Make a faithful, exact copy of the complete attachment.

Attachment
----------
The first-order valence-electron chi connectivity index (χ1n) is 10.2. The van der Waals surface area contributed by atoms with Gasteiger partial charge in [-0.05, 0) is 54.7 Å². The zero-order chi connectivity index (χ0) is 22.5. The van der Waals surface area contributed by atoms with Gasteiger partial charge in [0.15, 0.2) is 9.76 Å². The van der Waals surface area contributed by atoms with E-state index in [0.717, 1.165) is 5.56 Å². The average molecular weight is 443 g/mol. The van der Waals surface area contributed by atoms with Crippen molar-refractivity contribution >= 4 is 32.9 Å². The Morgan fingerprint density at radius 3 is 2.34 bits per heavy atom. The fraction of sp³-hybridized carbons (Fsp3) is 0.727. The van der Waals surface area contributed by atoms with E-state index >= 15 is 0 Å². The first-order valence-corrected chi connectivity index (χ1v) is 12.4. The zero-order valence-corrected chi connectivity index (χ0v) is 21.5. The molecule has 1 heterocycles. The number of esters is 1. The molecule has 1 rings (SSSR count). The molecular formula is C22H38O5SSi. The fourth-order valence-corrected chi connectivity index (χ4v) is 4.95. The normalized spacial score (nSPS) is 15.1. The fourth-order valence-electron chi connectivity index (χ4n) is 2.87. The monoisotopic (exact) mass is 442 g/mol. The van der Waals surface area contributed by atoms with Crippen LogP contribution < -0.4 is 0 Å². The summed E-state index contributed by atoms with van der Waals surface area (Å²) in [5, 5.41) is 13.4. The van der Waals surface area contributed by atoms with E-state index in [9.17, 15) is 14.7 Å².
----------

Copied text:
The first-order valence-electron chi connectivity index (χ1n) is 10.2. The van der Waals surface area contributed by atoms with Gasteiger partial charge in [-0.05, 0) is 54.7 Å². The zero-order chi connectivity index (χ0) is 22.5. The van der Waals surface area contributed by atoms with Gasteiger partial charge in [0.15, 0.2) is 9.76 Å². The van der Waals surface area contributed by atoms with E-state index in [0.717, 1.165) is 5.56 Å². The average molecular weight is 443 g/mol. The van der Waals surface area contributed by atoms with Crippen molar-refractivity contribution >= 4 is 32.9 Å². The Morgan fingerprint density at radius 3 is 2.34 bits per heavy atom. The fraction of sp³-hybridized carbons (Fsp3) is 0.727. The van der Waals surface area contributed by atoms with E-state index >= 15 is 0 Å². The first-order valence-corrected chi connectivity index (χ1v) is 12.4. The zero-order valence-corrected chi connectivity index (χ0v) is 21.5. The molecule has 1 heterocycles. The number of esters is 1. The molecule has 1 rings (SSSR count). The molecular formula is C22H38O5SSi. The fourth-order valence-corrected chi connectivity index (χ4v) is 4.95. The normalized spacial score (nSPS) is 15.1. The fourth-order valence-electron chi connectivity index (χ4n) is 2.87. The monoisotopic (exact) mass is 442 g/mol. The van der Waals surface area contributed by atoms with Crippen LogP contribution < -0.4 is 0 Å². The summed E-state index contributed by atoms with van der Waals surface area (Å²) in [5, 5.41) is 13.4. The van der Waals surface area contributed by atoms with E-state index in [9.17, 15) is 14.7 Å².